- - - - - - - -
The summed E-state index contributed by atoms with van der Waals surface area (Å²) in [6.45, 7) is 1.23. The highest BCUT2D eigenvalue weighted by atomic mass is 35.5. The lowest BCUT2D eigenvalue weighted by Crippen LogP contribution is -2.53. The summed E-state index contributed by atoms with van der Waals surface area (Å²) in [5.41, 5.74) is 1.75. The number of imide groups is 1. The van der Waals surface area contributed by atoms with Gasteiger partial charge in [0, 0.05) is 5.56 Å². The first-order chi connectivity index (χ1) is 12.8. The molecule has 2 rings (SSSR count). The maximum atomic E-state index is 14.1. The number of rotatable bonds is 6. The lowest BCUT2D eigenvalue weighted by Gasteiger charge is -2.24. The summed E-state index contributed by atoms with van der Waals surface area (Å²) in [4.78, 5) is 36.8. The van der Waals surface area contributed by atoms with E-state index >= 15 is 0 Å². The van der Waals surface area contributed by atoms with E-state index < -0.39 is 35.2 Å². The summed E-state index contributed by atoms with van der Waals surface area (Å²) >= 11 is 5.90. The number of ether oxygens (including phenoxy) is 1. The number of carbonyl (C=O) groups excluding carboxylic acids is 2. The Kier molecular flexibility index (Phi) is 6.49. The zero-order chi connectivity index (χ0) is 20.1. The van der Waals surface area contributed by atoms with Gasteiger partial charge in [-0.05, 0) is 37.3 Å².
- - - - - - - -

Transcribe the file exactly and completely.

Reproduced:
The summed E-state index contributed by atoms with van der Waals surface area (Å²) in [6.45, 7) is 1.23. The highest BCUT2D eigenvalue weighted by atomic mass is 35.5. The lowest BCUT2D eigenvalue weighted by Crippen LogP contribution is -2.53. The summed E-state index contributed by atoms with van der Waals surface area (Å²) in [5.41, 5.74) is 1.75. The number of imide groups is 1. The van der Waals surface area contributed by atoms with Gasteiger partial charge in [0, 0.05) is 5.56 Å². The first-order chi connectivity index (χ1) is 12.8. The molecule has 2 rings (SSSR count). The maximum atomic E-state index is 14.1. The number of rotatable bonds is 6. The lowest BCUT2D eigenvalue weighted by Gasteiger charge is -2.24. The summed E-state index contributed by atoms with van der Waals surface area (Å²) in [4.78, 5) is 36.8. The van der Waals surface area contributed by atoms with E-state index >= 15 is 0 Å². The van der Waals surface area contributed by atoms with E-state index < -0.39 is 35.2 Å². The summed E-state index contributed by atoms with van der Waals surface area (Å²) >= 11 is 5.90. The number of ether oxygens (including phenoxy) is 1. The number of carbonyl (C=O) groups excluding carboxylic acids is 2. The Kier molecular flexibility index (Phi) is 6.49. The zero-order chi connectivity index (χ0) is 20.1. The van der Waals surface area contributed by atoms with Gasteiger partial charge in [-0.05, 0) is 37.3 Å².